I wrote and published this piece six years ago, shortly after the death of a close friend. I came across it this week, and honestly, I’d forgotten that I wrote this as a Christmas meditation. The idea of surprise is becoming a theme for me this December. Life deals us all some pretty unpleasant surprises at times, but if you go looking, if you’re paying attention, you can find some nice surprises. Flowers, birds, an unexpected visitor, perhaps. I hope the Universe is kind to you this season. And I hope you’re kind to yourself.
Last week my former companion Harry called me to see how I was doing since the passing of my dear friend Craig. It was incredibly kind of him to call because our relationship has at times been rather prickly. We had a brief conversation and as we were about to hang up he said, “You’re in my heart, Nance.” I responded most sincerely, “I’ll always love you, Harvey.” OMG!—I called him Harvey!
Harvey—as Harry well knows—is the name of one of the main characters in my first novel. Best laugh I’ve had in weeks! (Harry thought it was funny too.)
Now let me assure you that Harvey is a fictional character. Resemblance to any person living or dead is accidental and unintentional (right). And the similarity in names is coincidental (sure). I’ve always loved the name Harvey. I named our kitten Harvey when I was a kid, and he grew into one of the best cats ever.
Later that day in a more introspective mood, it occurred to me that what I’d said was the absolute truth. I want to love Harry, but what I really love is the image of Harry I’ve created in my head.
I don’t think this is so unusual. I’m guessing a lot of couples idealize their partners (especially in new relationships). When our partner doesn’t live up to the character we’ve created, that we imagine them to be, well, there can be hell to pay. Parents might do the same thing with their children, and children (particularly “adult children”) with their parents. Employers definitely have created a box they want their employees to fit into.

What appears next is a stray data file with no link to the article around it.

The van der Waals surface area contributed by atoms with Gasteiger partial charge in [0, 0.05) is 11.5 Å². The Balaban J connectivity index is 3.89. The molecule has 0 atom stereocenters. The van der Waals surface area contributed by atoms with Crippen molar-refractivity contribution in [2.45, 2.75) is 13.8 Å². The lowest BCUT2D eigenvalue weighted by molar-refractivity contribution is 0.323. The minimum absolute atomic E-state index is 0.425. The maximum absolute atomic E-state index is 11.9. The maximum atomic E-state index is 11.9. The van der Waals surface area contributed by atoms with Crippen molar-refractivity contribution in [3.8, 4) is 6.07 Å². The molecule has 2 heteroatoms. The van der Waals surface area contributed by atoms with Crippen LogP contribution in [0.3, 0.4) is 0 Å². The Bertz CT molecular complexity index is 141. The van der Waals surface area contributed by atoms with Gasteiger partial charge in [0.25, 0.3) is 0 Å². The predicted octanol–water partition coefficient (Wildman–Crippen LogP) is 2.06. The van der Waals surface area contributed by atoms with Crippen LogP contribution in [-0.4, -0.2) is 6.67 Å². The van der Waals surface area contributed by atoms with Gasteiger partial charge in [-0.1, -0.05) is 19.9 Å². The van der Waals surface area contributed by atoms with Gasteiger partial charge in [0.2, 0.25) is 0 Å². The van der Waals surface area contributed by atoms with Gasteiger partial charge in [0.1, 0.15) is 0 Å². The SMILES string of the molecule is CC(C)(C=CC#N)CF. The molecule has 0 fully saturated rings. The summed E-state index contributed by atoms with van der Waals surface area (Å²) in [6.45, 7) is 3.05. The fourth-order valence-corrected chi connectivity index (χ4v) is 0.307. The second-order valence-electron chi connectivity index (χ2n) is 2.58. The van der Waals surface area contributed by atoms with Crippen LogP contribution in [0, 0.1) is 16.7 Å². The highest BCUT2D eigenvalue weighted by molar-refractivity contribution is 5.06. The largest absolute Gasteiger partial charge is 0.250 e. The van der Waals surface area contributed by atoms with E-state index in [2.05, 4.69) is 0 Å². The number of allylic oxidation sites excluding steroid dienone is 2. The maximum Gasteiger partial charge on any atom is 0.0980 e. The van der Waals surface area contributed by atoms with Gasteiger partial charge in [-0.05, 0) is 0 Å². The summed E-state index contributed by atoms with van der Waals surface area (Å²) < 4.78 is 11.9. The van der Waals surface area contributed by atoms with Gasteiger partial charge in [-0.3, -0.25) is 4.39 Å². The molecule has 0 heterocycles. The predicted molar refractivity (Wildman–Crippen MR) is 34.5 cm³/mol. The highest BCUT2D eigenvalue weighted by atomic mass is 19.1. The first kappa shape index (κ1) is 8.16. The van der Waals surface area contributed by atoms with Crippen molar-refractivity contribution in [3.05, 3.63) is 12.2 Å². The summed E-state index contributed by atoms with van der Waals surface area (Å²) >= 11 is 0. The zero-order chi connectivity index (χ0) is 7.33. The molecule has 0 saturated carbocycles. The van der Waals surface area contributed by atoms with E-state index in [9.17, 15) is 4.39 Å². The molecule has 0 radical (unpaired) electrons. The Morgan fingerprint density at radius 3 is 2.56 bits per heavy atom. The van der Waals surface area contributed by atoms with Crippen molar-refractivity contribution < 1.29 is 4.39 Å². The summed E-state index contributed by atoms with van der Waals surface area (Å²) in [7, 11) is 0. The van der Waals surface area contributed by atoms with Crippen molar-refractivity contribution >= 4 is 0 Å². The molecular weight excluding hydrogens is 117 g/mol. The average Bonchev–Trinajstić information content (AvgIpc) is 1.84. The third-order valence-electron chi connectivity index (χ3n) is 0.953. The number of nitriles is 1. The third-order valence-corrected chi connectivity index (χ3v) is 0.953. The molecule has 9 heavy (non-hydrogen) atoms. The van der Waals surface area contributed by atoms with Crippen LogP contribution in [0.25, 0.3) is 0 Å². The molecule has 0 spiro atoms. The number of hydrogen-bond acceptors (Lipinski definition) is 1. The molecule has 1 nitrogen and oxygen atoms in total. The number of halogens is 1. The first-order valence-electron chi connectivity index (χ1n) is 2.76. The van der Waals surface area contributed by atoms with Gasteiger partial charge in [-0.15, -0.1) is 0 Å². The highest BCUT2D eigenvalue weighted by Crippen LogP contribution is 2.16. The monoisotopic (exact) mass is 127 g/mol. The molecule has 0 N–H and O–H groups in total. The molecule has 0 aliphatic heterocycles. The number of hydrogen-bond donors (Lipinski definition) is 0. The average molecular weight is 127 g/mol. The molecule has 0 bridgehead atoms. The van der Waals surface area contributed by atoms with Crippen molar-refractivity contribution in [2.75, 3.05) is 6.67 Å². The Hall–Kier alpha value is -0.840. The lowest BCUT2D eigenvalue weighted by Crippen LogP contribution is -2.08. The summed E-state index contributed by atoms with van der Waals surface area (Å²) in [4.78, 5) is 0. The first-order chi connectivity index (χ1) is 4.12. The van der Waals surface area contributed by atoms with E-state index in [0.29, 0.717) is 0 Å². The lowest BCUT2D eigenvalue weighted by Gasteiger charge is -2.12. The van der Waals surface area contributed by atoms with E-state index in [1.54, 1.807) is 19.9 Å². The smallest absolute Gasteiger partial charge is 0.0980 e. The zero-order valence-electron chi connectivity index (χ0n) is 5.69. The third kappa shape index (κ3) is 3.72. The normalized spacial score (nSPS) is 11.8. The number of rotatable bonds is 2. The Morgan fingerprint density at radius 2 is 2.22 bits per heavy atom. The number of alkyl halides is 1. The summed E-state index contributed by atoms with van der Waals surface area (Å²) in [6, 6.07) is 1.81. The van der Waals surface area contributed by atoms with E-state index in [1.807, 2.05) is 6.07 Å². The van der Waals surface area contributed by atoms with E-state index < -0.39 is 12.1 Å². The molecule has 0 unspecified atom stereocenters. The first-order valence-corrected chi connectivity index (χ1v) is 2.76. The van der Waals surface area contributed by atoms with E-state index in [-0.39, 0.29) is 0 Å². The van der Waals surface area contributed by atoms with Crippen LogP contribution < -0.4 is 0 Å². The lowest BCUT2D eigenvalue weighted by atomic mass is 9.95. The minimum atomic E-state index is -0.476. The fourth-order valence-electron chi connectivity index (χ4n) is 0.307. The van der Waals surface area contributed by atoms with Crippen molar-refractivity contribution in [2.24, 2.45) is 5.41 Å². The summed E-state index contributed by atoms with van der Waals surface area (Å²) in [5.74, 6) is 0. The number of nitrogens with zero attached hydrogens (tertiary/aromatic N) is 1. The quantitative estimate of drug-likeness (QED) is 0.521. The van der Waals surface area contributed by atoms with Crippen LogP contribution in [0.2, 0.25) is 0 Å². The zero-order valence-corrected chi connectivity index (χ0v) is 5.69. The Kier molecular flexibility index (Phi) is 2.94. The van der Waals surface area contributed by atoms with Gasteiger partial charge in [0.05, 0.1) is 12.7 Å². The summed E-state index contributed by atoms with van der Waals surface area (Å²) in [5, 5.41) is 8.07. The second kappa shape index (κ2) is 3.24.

It seems to me that Christmas is a good time to open our eyes and hearts and do the best we can to love our families, friends and co-workers exactly as they are. Most of us have some picture of an ideal holiday: it was generated by a childhood memory, a saccharine TV show, Martha Stewart’s magazine or a frienemy’s boasting of holiday bliss on Facebook. If only we could get our families and friends to comply! Then we too could have a perfect holiday! I’m not sure, but I’m guessing this isn’t how Jesus would want us to celebrate His birthday.
And what about Jesus? What about God? Are we willing to love God exactly as God is, or have we created an image of God inside our heads that we love and worship?
Now it would be very tempting for me to point a finger at people who hold political views divergent from my own and say, “You have created an image of Jesus to justify what you do, but you’re wrong!” Yes, it’s tempting but that’s not my purpose today.
I think there may be as many ideas of what God is—and what God is not—as there are people on this planet. I believe every idea is valid, but every idea is incomplete. In How the Light Gets In, Pat Schneider explains that she has come to use the word “mystery” (with a lower case “m”) as her pet name for the Divine. Her story acknowledges a hard truth: none of us in human bodies (what my friend Janice calls our “earth suits”) can fully know and understand God.
This Christmas season I invite you—while praying, meditating or just sitting quietly—to ask God to reveal a bit more of Him or Her Self to you. I don’t know what will happen. Maybe nothing will happen. But, hey, it’s Christmas! Maybe God will surprise you!
p.s. yes, that’s a photo of me and Harvey up there. We parted amicably.
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